We next went to find the ” new arrivals” we’d met yesterday. We all gathered in a large meeting tent outside the camp to watch From America With Love. There were MANY more people than the original twelve from yesterday. So many new, frightened and eager faces. It struck me that the beginning of any new endeavor is the most difficult because the fear of the unknown often plays a large part. Add to that natural early trepidation, brutalization, hunger and exhaustion and you have some high anxiety. It seems to be human nature to adapt to our circumstances. We make the best of where we find ourselves and get busy getting used to living differently. We learn to laugh again, even in the most trying situations. Yet the beginning…… so much wondering and lack of certainty. I believe that, is why yesterday and today moved me so deeply. It was inspiring to see how the messages we’ve collected of people who care so deeply effected this group of as yet unregistered refugees. I felt like they were the perfect group because they were in one of the most difficult parts of this process forced upon them by a genocidal regime I saw glimmers of hope and the recognition of solidarity as they watched and listened to Ali interpret. When the video was finished one man spoke directly to the people of America. He thanked them for working towards their safety and I felt his words and his heart to my core. I felt proud of all the people who have worked so hard to protect people they’ve never met. I felt proud to be part of a group of people dedicated to stopping this genocide that is growing every day. I felt proud to be a human being in an often inhumane world. I tried to hold my feelings inside but the effort proved useless. I knew my tears would do little good and may even make matters worse by subtly suggesting their plight was hopeless. I turned away to gather myself. Then I remembered the countless people who told me they could not possibly leave a message to the people of Darfur because they would cry too much. I remembered my response, ” I think they’d be touched deeply to know you cared so much.” So, with that I turned back to shake hands and say good bye. I just let the tears flow because they were the truth and they were mostly coming from the flicker of hope in humanity I’d witnessed in those leaving and receiving the messages. One woman just let the tears flow right back at me. Without ever speaking a single word we’d bridged the language, cultural and experience gap. We found what united us as human beings. We just stood and held hands and cried. I’d like to believe that she was crying as much because she too had seen a flicker of hope for humanity, as because of what she’d survived so far.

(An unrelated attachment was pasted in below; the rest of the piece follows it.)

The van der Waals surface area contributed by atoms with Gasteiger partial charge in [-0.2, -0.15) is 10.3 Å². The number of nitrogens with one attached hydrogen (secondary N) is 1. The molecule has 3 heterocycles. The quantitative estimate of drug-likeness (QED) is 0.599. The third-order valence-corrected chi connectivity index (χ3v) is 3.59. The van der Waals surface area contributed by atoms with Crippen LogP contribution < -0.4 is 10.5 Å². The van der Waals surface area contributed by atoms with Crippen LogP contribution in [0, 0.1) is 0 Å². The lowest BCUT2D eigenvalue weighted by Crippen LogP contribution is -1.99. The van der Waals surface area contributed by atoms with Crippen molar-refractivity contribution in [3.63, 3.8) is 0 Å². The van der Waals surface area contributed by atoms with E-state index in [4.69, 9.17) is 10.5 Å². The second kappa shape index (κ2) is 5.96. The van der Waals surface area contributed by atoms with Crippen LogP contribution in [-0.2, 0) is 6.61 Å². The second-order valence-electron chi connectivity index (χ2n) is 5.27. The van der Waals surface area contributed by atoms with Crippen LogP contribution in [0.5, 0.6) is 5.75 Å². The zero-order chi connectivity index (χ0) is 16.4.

In Solidarity and Peace,